With Nagendra Sai
Associate Director, Programmatic, True Influence
In part 2 of this series about programmatic advertising metrics, let’s take a look at what some other metrics can tell you about the success of your campaigns.
Eight Programmatic Advertising Metrics for B2B Marketers
1 – Reach
How many unique users who have viewed your display creative within a given time period.
Reach is typically important in brand or early product cycle awareness. Basically, you want everybody who may be interested to see your ad. In B2B, programmatic can be a great tool for market sizing, and reach is a key metric in such campaigns. Campaigns with a broad reach can often have a lower CTR, which is perfectly acceptable.
2 – Frequency
The number of times an individual user sees the same ad within a given timeframe.
Common wisdom is you don’t want to show a user the same ad more than five times before switching up creative or messaging. If you’re targeting someone who’s actively engaged in purchase research, particularly on a B2B site, you may want to run the same ad creative at a somewhat lower frequency.
3 – Viewability
The percentage of your display advertising impressions that are at least 54 percent viewable on a typical page load for more than a sec.
Viewabilty is critical for any kind of campaign, although it’s most important for branding. But, obviously, if no one sees your ad, there’s no reason to pay for it.
Most DSPs and ad marketplaces have an option to purchase only viewable inventory. I advise any B2B seller to select this option on your campaigns. It may result in a slightly higher CPM or dCPM, but it’s well worth it.
4 – Time
When most of the activity on your programmatic campaign occurs. Example: Time of day metric.
This metric is often overlooked, but understanding is essential for a successful retargeting campaign. It’s also important to be aware when viewers are most likely to be online on their mobile, tablet, laptop and PC devices. Time is particularly useful if your goal is a reasonably big ask, such as a webinar signup. Knowing whether users are most likely to interact with your ads at home, in the early work day or on the train ride home (maybe) can greatly influence volume and messaging of your campaign.
5 – Cost Per Acquisition
The cost per conversion event, as defined specifically for the campaign.
For CPA to be truly meaningful, you must establish a clear action path that you want your creative to initiate. Simply linking to a generic landing page with four or more options won’t result in high levels of form completions – but perhaps just showing users this page is the “conversion” you were looking for. Some of our customers define an acquisition as form completion, while others may set a desired time on page as the criteria. (Sometimes this programmatic advertising metric is expressed as Cost Per Action, reflecting this possible wide range of desirable outcomes.)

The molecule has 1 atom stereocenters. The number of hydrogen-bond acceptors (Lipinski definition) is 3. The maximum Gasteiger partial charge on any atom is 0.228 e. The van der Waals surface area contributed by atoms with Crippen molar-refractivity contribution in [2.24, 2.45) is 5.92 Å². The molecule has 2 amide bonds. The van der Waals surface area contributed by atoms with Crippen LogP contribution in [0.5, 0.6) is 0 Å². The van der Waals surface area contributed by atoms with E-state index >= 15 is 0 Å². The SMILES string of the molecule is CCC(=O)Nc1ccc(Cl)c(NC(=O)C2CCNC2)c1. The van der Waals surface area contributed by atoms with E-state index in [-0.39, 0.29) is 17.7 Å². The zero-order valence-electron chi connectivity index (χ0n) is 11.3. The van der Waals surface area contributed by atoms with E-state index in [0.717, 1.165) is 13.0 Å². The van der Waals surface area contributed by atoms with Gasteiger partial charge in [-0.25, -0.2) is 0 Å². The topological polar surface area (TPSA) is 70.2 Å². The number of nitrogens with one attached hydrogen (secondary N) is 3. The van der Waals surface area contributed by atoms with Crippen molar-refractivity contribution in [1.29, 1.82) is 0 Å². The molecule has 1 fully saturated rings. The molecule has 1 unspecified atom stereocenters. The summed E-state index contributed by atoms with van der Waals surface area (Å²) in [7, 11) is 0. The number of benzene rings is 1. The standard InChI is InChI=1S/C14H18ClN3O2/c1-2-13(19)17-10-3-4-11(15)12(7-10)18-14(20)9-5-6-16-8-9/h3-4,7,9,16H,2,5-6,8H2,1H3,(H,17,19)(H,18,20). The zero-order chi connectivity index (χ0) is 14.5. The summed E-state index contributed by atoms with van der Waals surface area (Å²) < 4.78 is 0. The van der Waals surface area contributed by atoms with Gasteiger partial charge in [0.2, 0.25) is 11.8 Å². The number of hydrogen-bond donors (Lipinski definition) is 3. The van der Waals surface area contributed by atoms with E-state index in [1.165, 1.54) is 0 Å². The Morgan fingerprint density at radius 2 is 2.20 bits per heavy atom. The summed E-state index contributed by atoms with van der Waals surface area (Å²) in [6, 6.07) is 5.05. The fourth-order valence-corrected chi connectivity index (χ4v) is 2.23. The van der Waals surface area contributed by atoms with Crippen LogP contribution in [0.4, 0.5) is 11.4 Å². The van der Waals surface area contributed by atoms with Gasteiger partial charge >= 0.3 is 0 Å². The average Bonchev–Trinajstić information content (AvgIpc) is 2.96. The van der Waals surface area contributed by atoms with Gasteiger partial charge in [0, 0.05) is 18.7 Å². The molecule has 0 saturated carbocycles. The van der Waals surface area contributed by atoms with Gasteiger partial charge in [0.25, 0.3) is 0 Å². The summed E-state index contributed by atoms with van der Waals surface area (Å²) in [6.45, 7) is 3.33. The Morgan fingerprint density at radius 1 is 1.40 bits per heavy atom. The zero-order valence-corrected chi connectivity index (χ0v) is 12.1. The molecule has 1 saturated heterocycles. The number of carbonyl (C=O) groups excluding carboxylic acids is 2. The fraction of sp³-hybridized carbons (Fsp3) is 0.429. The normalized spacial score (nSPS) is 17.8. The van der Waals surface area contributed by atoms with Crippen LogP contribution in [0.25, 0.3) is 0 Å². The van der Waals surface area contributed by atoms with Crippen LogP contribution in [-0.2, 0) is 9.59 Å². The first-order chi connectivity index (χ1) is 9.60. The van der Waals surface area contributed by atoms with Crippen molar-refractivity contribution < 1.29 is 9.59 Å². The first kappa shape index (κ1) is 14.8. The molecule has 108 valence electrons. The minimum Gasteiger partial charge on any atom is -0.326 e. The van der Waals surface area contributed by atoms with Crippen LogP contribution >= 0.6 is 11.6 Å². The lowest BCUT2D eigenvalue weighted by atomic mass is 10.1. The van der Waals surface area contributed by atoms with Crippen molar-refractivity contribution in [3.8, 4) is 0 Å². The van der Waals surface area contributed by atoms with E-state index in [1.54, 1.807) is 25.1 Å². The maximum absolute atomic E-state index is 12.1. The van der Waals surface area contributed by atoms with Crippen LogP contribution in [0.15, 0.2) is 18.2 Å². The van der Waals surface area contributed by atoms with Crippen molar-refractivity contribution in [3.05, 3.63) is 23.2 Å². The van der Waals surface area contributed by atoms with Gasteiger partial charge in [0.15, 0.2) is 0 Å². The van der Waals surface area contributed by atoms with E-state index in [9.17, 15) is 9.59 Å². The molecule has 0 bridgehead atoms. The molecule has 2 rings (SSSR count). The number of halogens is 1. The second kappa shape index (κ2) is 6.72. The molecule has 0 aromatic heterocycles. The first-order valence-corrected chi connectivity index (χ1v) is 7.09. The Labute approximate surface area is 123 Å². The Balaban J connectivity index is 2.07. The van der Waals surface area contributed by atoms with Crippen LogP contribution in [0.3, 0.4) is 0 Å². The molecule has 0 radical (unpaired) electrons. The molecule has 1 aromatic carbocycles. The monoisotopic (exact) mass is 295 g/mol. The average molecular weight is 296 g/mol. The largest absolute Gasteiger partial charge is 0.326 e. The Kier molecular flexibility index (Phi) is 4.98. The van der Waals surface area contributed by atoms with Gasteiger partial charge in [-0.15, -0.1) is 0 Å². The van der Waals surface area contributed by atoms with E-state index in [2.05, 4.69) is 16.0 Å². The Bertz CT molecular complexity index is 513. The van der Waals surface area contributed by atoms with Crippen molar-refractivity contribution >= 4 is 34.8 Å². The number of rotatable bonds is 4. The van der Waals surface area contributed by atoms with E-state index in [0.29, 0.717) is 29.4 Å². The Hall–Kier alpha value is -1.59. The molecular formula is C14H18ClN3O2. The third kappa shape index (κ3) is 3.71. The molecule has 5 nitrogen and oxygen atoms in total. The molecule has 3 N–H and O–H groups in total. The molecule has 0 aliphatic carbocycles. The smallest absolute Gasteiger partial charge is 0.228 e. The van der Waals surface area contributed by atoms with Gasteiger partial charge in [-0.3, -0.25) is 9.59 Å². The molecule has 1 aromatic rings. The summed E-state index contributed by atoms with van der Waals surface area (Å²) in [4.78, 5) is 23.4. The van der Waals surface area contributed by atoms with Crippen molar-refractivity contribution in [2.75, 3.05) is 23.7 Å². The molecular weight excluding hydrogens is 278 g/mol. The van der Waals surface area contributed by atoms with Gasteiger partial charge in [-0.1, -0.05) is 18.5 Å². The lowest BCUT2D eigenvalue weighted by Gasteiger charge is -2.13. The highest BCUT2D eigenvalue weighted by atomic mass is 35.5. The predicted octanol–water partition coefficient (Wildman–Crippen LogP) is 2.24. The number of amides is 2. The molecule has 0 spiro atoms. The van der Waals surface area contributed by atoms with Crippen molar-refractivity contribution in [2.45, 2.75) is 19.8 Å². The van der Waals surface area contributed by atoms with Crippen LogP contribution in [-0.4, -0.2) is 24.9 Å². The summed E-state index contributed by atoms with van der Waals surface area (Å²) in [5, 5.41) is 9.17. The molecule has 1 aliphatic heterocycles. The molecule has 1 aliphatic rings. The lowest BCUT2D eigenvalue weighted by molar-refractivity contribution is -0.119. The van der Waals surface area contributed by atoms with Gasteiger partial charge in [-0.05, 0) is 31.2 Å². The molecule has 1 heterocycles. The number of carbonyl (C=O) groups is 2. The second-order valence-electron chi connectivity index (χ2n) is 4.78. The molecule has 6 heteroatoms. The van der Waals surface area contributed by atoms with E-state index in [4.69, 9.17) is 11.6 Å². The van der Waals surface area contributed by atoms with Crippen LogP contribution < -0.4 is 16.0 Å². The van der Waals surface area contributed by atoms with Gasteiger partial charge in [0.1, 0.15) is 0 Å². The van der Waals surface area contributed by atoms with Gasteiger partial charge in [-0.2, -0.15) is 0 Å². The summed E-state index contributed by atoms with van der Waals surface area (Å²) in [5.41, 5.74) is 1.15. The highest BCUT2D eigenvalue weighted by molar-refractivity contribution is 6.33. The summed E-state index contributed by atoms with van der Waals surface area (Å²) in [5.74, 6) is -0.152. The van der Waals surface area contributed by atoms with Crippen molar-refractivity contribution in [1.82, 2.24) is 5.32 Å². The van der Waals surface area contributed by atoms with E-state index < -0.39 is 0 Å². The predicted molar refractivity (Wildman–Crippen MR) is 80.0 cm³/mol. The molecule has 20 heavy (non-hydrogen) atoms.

In B2B, CPA is most critical after the early awareness stage of the purchase journey, when you want to convert a prospect to an opt-in relationship with a content asset offer. A low CTR coupled with high CPA is a big win in this context – it shows that you are converting the best prospects, which is your main goal.
6 – Video Completion Rate
The percentage of viewers who watched the entire length of your video advertisement.
Obviously, this programmatic advertising metric is largely reliant on the length of your video. The highest VCR is reported on short videos (15 seconds and under), the type of creative you might choose to run in an early awareness campaign. If you hyper-target key decision makers with a 60-second video to lift a late-funnel offer, you’re likely to get a lower VCR.
7 – Cost Per View
The cost of a meaningful partial view of your video content, based on an agreed-upon viewing threshold.
If you’ve frontloaded your message, a 5-second view of a 10-second video may have a meaningful impact on the prospect. Again, the threshold of what you consider a view really depends on your creative and the targeted audience.
8 – ROI
Revenue generated divided by cost of campaign.
I hesitate to include this metric here, since without a structured attribution system in place, it’s largely useless. B2B deals are made with dozens of contact points, and attributing revenue to any given one of them is a complicated process.
However, in some cases a desired acquisition or action does have an assigned monetary value. A good example might be newsletter signups. A company might determine that the average subscriber has a lifetime additive revenue value of $1,000, and based on that, you could calculate ROI on a programmatic campaign to drive subscriptions.
But as you can see, this is a highly simplified application of ROI, and not something a DSP dashboard will typically track for you.
Programmatic Advertising Metrics Are All About Context
Metrics are the foundation of tracking the performance of your programmatic advertising campaigns. But without context, they can be a little misleading. Understanding how ad metrics reflect and measure progress toward your ad campaign’s goals is essential in optimizing your ad budgets and closing new business.
Learn more about programmatic advertising metrics and campaigns that deliver results B2B brands want.